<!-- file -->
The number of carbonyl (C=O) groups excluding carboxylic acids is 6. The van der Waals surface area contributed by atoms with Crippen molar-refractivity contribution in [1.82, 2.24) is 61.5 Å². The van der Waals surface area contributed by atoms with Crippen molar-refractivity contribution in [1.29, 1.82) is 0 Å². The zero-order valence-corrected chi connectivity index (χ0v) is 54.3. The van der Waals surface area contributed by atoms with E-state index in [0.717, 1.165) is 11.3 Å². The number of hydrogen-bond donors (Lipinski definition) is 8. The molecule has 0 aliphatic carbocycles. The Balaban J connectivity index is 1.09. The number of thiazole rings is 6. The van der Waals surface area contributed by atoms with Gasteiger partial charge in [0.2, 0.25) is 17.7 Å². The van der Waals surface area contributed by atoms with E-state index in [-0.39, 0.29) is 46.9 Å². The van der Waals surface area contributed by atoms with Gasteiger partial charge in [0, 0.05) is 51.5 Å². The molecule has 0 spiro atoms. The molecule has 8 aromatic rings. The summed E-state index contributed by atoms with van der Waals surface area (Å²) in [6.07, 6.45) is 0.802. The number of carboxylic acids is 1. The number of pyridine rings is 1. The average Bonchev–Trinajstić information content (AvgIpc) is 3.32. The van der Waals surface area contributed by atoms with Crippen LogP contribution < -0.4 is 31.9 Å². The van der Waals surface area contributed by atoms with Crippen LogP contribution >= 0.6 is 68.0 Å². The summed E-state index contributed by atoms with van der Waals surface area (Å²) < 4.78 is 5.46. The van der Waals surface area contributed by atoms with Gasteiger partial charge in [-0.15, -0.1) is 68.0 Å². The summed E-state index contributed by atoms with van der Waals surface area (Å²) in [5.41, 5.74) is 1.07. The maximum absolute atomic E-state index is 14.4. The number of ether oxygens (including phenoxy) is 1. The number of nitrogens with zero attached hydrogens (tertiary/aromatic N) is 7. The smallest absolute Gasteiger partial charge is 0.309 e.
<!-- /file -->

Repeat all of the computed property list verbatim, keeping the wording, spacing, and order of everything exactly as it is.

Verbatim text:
The number of carbonyl (C=O) groups excluding carboxylic acids is 6. The van der Waals surface area contributed by atoms with Crippen molar-refractivity contribution in [1.82, 2.24) is 61.5 Å². The van der Waals surface area contributed by atoms with Crippen molar-refractivity contribution in [1.29, 1.82) is 0 Å². The zero-order valence-corrected chi connectivity index (χ0v) is 54.3. The van der Waals surface area contributed by atoms with E-state index in [0.717, 1.165) is 11.3 Å². The number of hydrogen-bond donors (Lipinski definition) is 8. The molecule has 0 aliphatic carbocycles. The Balaban J connectivity index is 1.09. The number of thiazole rings is 6. The van der Waals surface area contributed by atoms with Gasteiger partial charge in [0.2, 0.25) is 17.7 Å². The van der Waals surface area contributed by atoms with E-state index in [-0.39, 0.29) is 46.9 Å². The van der Waals surface area contributed by atoms with Gasteiger partial charge in [0, 0.05) is 51.5 Å². The molecule has 0 spiro atoms. The molecule has 8 aromatic rings. The summed E-state index contributed by atoms with van der Waals surface area (Å²) in [6.07, 6.45) is 0.802. The number of carboxylic acids is 1. The number of pyridine rings is 1. The average Bonchev–Trinajstić information content (AvgIpc) is 3.32. The van der Waals surface area contributed by atoms with Crippen LogP contribution < -0.4 is 31.9 Å². The van der Waals surface area contributed by atoms with Crippen LogP contribution >= 0.6 is 68.0 Å². The summed E-state index contributed by atoms with van der Waals surface area (Å²) < 4.78 is 5.46. The van der Waals surface area contributed by atoms with Gasteiger partial charge in [-0.15, -0.1) is 68.0 Å². The summed E-state index contributed by atoms with van der Waals surface area (Å²) in [5.41, 5.74) is 1.07. The maximum absolute atomic E-state index is 14.4. The number of ether oxygens (including phenoxy) is 1. The number of nitrogens with zero attached hydrogens (tertiary/aromatic N) is 7. The smallest absolute Gasteiger partial charge is 0.309 e.